Book reviews for Aussie teachers and their students.

Posts tagged ‘How to get kids reading’

Strategies to Get Boys (and Girls) Reading: Tip 4

its called readingTip 4: Limit Screen Time

A few years ago our family purchased one of those gaming console entertainment systems.  It was only after a great deal of soul searching that I finally agreed to this.  In retrospect, at the time I was probably only swayed by clever marketing which promised that it would make my kids (and I) fitter and smarter (yeah right).  Four years on, and it really goes without saying, but I definitely won’t be upgrading to the latest and greatest version.  Personally, I’d rather toss the whole thing in the trash and return to life as it was pre-gaming console.  However, outnumbered as I am, I’ll need to be somewhat content with placing some serious restrictions on its use.

I’ve always been aware of the potential that technology (gaming systems in particular) has for drawing children away from reading.  My conversations with parents, in my role as a teacher, has alluded me to numerous negative implications of this technology.  More personally, about 20 years ago I had a relationship breakdown, when my then partner decided that he liked his gaming system more than me (well that was the message I got).  In the time that these systems have been around I’ve noticed a couple of important things.  Firstly, I observed boys, rather than girls, are more inclined to an addiction to these things.  I also noticed that boys and girls tend to use the machines differently, with boys gaining enjoyment from the machine when used in a solitary manner (yes even when they are playing online with their real or virtual friends).  Girls, on the other hand, seem to enjoy using the systems most when they are physically with others.  In other words they tend to be more social in their play.  In my mind at least it explains why I’ve noticed boys (although girls can do this too) withdrawing from all other activities with gaming dominating their waking hours in preference to what they really should be doing (reading, doing homework, sleeping and eating).

However, gaming consoles are really just one example of how technology is dragging our children (boys especially) away from books.  My 11 year old daughter recently purchased one of those hand held things which isn’t actually a mobile phone but may as well be since it does everything that a mobile phone does without actually being a phone.  She thinks it’s awesome.  She can chat ‘real time’ with her friends (as long as they have the same device) without the expense of a contract or phone bills.  My husband is more cynical, suggesting that what is really happening here is a major corporation ‘training’ our kids to be the technology consumers (of their brand) in the future.  It doesn’t end here though, there is no limit it seems to the end of technology which is vying for our kid’s attention and ultimately reducing the amount of time they have for reading.  Of course the people who produce this stuff are sensitive to the concerns of parents.  This is the reason why there are so many apps and toys on the market claiming to engage our kids more in the activity of reading.  While some of these things are innovative with some educational merit, a good deal of them only seem to prime our kids for using more technology (and reading less).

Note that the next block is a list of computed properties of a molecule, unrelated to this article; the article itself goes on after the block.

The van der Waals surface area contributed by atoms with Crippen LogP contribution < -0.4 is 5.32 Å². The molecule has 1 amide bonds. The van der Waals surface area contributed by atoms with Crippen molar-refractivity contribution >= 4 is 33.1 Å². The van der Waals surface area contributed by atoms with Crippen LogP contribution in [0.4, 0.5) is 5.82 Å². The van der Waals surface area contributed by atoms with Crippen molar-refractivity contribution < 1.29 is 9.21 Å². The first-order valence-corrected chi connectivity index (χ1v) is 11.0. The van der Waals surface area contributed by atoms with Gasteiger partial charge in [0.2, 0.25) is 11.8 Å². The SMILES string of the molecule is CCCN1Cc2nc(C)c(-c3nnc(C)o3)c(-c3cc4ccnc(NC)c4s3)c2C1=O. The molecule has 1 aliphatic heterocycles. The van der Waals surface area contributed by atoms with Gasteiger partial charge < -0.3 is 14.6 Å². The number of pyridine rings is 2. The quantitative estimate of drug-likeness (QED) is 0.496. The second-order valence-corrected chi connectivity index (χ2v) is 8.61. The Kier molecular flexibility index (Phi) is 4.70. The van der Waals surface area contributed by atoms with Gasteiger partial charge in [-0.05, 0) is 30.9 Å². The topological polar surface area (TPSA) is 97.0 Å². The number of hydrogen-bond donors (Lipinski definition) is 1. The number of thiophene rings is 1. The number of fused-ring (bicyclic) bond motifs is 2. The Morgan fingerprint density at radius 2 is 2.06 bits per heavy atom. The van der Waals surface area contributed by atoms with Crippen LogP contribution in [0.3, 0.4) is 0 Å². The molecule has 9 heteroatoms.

I’m not suggesting that as parents we need to go all Steiner, returning to the pre-digital world.  That would be unrealistic and would hardly prepare our children to engage effectively in the world today (or the world of tomorrow).  However, what is needed is an awareness of the issues coupled with parental imposed limitations on the use of these devices.  A parent once complained to me “I can’t seem to get my son to do his homework let alone read.”  When I asked what the child was doing when he should be doing these things her response was simply, “Oh, he’s playing x-box.”  Too many parents assume that their children will be able to self-regulate their use of these devices.  Most of them can’t.  It is simply beyond the cognitive capacity of their developing brains.  For other parents it is too hard to set limits and too easy to placate their children by giving them what they want (rather than what they need).  I’d like to say it’s easy, but is that would be untrue.  However, sometimes as a parent you need to ride the tide of tantrums and confiscate the device or hide the game controller.  In this case the benefits far outweigh the pain.

Tanya Grech Welden

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